Clinical Trials Logo

Clinical Trial Summary

Abstract Cardiac surgery in adults is associated with the occurrence of post-operative complications. Even minor complications can increase the cost of their treatment. Given the potentially preventable nature of a number of these postoperative complications, preventive methods should be used to improve outcomes after cardiac surgery. One of them, is the choice of anaesthetic technique. Objectives: To evaluate the effects of sevoflurane, isoflurane and propofol on blood oxygen transport function and body energy expenditure during cardiac surgery in adults. Materials and methods. A total of 90 patients were included in the study. All patients were divided into 3 groups: 1- (n=30) included patients who were anesthetized with propofol. The second group (n=30) consisted of patients who underwent sevoflurane inhalation anaesthesia. Group 3 (n=30) was treated with isoflurane. All patients underwent coronary artery bypass grafting under cardiopulmonary bypass.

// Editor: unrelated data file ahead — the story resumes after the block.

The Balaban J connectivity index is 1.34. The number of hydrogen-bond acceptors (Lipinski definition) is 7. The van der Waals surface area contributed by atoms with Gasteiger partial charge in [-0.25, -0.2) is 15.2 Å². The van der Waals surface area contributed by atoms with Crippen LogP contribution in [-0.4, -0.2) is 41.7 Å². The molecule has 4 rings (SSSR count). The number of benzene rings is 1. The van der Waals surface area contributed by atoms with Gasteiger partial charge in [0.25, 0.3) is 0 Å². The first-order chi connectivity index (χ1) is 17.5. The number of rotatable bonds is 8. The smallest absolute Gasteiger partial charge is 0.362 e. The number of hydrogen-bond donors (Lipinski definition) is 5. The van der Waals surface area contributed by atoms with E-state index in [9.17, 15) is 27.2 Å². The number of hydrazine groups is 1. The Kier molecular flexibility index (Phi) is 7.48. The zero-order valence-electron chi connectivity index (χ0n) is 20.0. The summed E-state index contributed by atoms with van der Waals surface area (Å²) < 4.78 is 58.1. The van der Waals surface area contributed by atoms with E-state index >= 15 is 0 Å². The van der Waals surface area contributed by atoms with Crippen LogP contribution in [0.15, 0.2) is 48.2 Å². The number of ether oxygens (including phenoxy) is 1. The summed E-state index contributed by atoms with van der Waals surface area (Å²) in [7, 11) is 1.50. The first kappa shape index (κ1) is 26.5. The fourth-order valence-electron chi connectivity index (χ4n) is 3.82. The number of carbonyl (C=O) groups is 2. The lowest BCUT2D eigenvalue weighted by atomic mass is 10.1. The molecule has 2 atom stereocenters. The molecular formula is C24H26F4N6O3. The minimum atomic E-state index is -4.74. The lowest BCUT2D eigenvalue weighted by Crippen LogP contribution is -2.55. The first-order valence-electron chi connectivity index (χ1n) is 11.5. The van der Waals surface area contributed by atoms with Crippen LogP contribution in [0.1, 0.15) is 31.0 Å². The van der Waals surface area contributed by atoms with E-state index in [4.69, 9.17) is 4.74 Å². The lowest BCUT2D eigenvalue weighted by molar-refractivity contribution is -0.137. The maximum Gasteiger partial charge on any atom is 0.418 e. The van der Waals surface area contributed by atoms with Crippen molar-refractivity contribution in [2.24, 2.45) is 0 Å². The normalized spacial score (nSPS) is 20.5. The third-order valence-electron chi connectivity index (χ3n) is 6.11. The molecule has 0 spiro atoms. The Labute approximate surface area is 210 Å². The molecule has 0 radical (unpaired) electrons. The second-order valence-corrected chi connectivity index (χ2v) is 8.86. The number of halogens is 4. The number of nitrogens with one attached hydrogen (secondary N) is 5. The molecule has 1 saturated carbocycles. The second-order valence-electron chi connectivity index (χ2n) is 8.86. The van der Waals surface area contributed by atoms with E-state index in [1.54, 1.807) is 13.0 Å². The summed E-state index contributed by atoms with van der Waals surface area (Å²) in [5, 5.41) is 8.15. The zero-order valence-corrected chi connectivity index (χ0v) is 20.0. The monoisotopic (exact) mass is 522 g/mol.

Clinical Trial Description